New York’s spring auction season wrapped up this week with sales of design and 20th-century decorative arts making a strong showing in a category that sometimes seems to be a catch-all for seemingly endless areas of niche connoisseurship. “We have the opportunity to promote different markets next to one another with the goal of reaching as many buyers as possible,” says Sotheby’s head of 20th-century design Jodi Pollack.
Sales in the showrooms of Phillips, Sotheby’s, and Christie’s combined brought a cool $19 million, while the addition of significant sales from Chicago’s Wright and Lambertville, New Jersey’s Rago Arts and Auction Center bring the tally up to $29.3 million. Despite design’s eclectic nature, each season brings concurrent interests, illustrated this week by major sales of Tiffany, François-Xavier Lalanne, and Harry Bertoia.
Enthusiasm for Bertoia was buoyed by works from the designer’s 1974 commission for Chicago’s Edward Durrell Stone-designed Standard Oil Building (now the Aon Center), many of which were offered in a standalone sale by Wright on June 6. “Bertoia is one of our long-running favorite artists,” says proprietor Richard Wright. The pieces on offer comprised Bertoia’s monumental outdoor installation for the building, much of which was dismantled by the current owner, and the 16 lots hammered in total of $1 million. “The best blue chip material is performing very well and that’s where we see most of our client focus,” says Wright.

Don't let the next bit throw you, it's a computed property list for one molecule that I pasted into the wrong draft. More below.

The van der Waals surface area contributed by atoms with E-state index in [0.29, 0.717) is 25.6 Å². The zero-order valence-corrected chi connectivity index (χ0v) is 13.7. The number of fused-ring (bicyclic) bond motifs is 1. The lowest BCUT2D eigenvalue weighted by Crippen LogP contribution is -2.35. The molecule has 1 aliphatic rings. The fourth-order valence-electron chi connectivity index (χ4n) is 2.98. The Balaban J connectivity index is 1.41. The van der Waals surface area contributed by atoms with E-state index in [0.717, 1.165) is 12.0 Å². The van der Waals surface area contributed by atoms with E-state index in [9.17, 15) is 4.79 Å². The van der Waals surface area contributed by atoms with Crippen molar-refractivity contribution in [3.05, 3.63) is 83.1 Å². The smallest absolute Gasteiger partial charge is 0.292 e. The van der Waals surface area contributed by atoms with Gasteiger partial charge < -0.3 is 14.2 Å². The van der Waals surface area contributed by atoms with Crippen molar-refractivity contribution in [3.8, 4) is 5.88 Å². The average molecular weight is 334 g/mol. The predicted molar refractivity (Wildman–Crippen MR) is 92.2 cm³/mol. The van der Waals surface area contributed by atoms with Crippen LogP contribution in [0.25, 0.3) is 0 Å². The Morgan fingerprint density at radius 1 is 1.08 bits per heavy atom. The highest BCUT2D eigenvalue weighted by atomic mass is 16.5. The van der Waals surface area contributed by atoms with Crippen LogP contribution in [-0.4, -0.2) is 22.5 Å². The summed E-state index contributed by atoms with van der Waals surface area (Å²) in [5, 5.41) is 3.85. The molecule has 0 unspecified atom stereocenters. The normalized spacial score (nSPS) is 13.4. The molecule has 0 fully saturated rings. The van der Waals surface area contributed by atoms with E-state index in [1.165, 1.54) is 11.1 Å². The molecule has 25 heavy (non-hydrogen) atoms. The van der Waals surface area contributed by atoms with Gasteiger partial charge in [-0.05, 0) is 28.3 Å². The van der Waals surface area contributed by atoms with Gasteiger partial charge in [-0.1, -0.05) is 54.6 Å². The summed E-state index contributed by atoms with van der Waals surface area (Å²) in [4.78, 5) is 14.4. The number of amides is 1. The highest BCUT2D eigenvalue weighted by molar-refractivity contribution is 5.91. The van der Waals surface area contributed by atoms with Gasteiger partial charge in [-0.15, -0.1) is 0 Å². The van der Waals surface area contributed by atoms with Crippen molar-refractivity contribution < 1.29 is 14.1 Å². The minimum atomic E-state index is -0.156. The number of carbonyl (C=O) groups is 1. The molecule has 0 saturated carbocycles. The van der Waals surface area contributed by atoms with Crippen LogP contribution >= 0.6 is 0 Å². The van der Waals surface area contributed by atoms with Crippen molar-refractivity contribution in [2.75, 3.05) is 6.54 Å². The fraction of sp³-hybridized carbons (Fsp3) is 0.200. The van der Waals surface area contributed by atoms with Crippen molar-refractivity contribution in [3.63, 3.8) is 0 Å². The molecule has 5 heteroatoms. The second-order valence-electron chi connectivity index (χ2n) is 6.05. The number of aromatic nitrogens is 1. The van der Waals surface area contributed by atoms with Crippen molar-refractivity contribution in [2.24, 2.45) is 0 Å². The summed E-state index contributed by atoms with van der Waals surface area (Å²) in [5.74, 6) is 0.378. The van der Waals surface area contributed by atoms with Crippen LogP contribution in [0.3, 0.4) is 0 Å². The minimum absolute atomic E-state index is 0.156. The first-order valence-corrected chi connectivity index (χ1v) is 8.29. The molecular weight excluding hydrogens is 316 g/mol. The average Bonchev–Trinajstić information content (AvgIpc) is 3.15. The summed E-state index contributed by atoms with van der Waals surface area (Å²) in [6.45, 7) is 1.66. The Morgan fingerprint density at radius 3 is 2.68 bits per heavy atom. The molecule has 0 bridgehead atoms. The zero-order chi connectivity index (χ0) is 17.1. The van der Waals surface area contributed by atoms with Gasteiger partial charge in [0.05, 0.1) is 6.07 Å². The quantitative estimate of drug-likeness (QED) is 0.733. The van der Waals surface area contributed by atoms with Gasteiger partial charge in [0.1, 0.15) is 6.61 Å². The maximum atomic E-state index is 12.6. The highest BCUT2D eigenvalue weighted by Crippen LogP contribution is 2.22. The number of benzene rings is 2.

On the same day, the house also offered sales of Important Italian Glass (totaling $1.5 million) and Important Design ($3.3 million). The latter offered a variety of other Bertoia works, including a rare stainless steel-and-brass 1965 Dandelion sculpture, which brought $284,500. Other highflyers were Walter von Nessen’s rare Art Deco chair from the 1928 International Exposition of Art, which, at $128,500, achieved a new auction record for the designer; Gio Ponti’s rare 1953-1954 lacquered wood, curly maple, glass, and Italian walnut coffee table that brought $80,500; Scandinavian carpet designer Ingrid Dessau’s 1955 hand-woven wool flatweave that doubled its estimate to achieve $40,000; and a 1966 wheel-thrown, crystalline-glazed earthenware bottle by Gertrud and Otto Natzler, which fetched $26,250 over its $15,000 high.